Could the party be winding down?
“We are currently in the longest period of economic expansion in United States history. There have only been three other periods where the economy expanded for more than 8 years, and we are currently approaching 11 years. Strictly from a business cycle standpoint, it would seem that a recession is well overdue. This doesn’t necessarily mean that we will, in fact, run into a recession,” says Spencer Barclayvbvrsuaztfyqwqdavcwsuefvztvu, founder and CEO of Savology, a platform that provides free financial planning online.
He adds that expectations play a larger role in economic conditions than ever before. Political uncertainty, foreign affairs, and public policies are just as likely to cause a recession as a significant change in consumer spending or manufacturing production.
Says Barclay, “The most likely factors to contribute to a recession in the coming two years would be an epidemic with a geopolitical adversary, a health crisis such as a virus outbreak, a hike in interest rates, or a significant increase in tax rates for households or corporations.”
Worried and not ready
So is all this talk about recession just much-a-ado about nothing?
Hardly. It’s top-of-mind for folks, young and old.
Over 50% worried about a recession in the next year
FinanceBuzz surveyed 1,200 Americans and found that 53% are worried about a recession happening within the next year. The survey also found that 41% of participants said that price increases are their biggest concern when it comes to a possible recession, and another 26% are worried about layoffs and job losses during a recession. Of the 1,200 respondents, 56% of those that are ages 25-34 are worried about a recession coming within the next year.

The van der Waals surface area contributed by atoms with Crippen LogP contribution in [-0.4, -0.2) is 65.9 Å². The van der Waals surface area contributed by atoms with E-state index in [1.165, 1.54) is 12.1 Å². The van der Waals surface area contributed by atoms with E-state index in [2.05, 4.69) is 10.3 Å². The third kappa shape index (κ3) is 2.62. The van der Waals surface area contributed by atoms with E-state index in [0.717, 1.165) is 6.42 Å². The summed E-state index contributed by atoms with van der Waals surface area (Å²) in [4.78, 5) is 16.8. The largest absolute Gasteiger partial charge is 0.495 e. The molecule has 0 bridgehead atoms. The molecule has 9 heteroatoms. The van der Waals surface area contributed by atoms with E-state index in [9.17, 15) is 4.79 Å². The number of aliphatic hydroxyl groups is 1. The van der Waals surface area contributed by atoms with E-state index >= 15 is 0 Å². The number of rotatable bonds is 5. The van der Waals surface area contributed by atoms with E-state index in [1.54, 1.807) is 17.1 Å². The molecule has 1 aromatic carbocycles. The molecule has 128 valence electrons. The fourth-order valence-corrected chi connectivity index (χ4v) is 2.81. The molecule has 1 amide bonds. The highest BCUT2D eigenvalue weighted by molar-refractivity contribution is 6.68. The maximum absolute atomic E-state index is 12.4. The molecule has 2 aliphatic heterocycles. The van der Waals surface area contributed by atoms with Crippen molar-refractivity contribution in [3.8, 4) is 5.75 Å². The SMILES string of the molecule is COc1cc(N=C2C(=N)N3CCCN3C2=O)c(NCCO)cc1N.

Harvard Business School Online recently surveyed 1,000 working adults to gauge recession-readiness.
“Across the board, people are not prepared, particularly Millennials because the majority have never lived through a recession,” says Patrick Mullane, executive director, who believes a recession is coming.
What were their findings?
Two out of three Millennials aren’t ready, one in three has less than three months of living expenses saved, only half have an updated resume, more than half say their network is moderate to weak and only one in three are actively networking.
Millennials preparing – just in case